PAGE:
They Had No Guarantee This Would Work
There was no way to know if Disney World would be a success 50 years ago. Walt Disney, the legendary animator and entrepreneur who gave his name to the Florida park, had died just a year after proposing “the East Coast Disneyland.” The firm had bought 27,000 acres (11,000 hectares) of rough land outside Orlando using phony names and shell corporations for roughly $5 million.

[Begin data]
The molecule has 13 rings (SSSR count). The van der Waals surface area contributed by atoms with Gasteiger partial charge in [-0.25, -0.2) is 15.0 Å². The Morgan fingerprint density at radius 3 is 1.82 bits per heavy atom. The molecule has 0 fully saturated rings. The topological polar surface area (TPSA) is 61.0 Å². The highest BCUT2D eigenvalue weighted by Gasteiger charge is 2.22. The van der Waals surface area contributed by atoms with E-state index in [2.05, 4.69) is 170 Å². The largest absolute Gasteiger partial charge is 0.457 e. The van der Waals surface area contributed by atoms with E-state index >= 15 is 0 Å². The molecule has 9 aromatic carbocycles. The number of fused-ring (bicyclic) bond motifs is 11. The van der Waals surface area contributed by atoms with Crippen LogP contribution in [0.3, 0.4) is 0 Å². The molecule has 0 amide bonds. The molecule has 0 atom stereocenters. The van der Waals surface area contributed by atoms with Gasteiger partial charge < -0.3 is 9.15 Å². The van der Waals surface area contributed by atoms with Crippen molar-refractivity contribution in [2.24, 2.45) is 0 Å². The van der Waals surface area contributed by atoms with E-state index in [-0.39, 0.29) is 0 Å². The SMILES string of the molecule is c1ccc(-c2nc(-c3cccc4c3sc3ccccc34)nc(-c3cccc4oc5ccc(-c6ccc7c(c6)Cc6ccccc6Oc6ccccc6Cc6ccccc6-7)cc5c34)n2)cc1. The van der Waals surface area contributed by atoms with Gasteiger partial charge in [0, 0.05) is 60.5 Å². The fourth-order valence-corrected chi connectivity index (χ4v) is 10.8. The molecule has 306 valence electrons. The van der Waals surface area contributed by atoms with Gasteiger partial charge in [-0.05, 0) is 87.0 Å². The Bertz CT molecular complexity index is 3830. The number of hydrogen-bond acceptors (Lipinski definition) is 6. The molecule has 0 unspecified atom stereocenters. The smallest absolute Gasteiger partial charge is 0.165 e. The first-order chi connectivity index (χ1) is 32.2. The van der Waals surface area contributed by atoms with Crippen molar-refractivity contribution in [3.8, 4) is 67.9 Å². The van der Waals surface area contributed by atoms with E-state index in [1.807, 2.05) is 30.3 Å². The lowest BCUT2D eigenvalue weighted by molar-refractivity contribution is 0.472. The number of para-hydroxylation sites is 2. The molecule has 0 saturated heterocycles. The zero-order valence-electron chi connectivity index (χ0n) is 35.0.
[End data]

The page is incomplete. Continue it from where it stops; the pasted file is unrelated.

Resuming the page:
Roy Disney, the project’s main advocate and brother of Walt, rallied other company executives to persuade the Florida Legislature to establish a somewhat autonomous agency that would allow Disney to self-govern in such areas as infrastructure and planning. Roy died just three months after opening day.